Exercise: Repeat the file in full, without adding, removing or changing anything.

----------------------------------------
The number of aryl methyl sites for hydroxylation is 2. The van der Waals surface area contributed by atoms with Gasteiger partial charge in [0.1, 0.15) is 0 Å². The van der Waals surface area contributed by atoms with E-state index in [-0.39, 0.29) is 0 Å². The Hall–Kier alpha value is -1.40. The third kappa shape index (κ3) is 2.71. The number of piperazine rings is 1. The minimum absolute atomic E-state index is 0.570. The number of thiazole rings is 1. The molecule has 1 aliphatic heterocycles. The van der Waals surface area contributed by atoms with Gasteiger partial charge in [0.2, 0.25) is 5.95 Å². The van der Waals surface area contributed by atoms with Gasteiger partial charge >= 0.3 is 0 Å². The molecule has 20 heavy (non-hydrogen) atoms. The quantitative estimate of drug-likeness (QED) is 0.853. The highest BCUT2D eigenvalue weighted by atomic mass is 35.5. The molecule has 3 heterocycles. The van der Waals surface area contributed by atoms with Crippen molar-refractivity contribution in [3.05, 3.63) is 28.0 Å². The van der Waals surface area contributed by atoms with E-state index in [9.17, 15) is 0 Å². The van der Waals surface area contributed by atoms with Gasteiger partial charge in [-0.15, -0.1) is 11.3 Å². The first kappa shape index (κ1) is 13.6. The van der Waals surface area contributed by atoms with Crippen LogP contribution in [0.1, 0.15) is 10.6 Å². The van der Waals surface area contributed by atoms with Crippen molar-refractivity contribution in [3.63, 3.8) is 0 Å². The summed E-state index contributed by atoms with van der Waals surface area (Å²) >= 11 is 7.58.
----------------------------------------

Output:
The number of aryl methyl sites for hydroxylation is 2. The van der Waals surface area contributed by atoms with Gasteiger partial charge in [0.1, 0.15) is 0 Å². The van der Waals surface area contributed by atoms with E-state index in [-0.39, 0.29) is 0 Å². The Hall–Kier alpha value is -1.40. The third kappa shape index (κ3) is 2.71. The number of piperazine rings is 1. The minimum absolute atomic E-state index is 0.570. The number of thiazole rings is 1. The molecule has 1 aliphatic heterocycles. The van der Waals surface area contributed by atoms with Gasteiger partial charge in [0.2, 0.25) is 5.95 Å². The van der Waals surface area contributed by atoms with Gasteiger partial charge >= 0.3 is 0 Å². The molecule has 20 heavy (non-hydrogen) atoms. The quantitative estimate of drug-likeness (QED) is 0.853. The highest BCUT2D eigenvalue weighted by atomic mass is 35.5. The molecule has 3 heterocycles. The van der Waals surface area contributed by atoms with Crippen molar-refractivity contribution in [3.05, 3.63) is 28.0 Å². The van der Waals surface area contributed by atoms with E-state index in [9.17, 15) is 0 Å². The van der Waals surface area contributed by atoms with Gasteiger partial charge in [-0.15, -0.1) is 11.3 Å². The first kappa shape index (κ1) is 13.6. The van der Waals surface area contributed by atoms with Crippen LogP contribution in [0.1, 0.15) is 10.6 Å². The van der Waals surface area contributed by atoms with Crippen molar-refractivity contribution in [3.63, 3.8) is 0 Å². The summed E-state index contributed by atoms with van der Waals surface area (Å²) >= 11 is 7.58.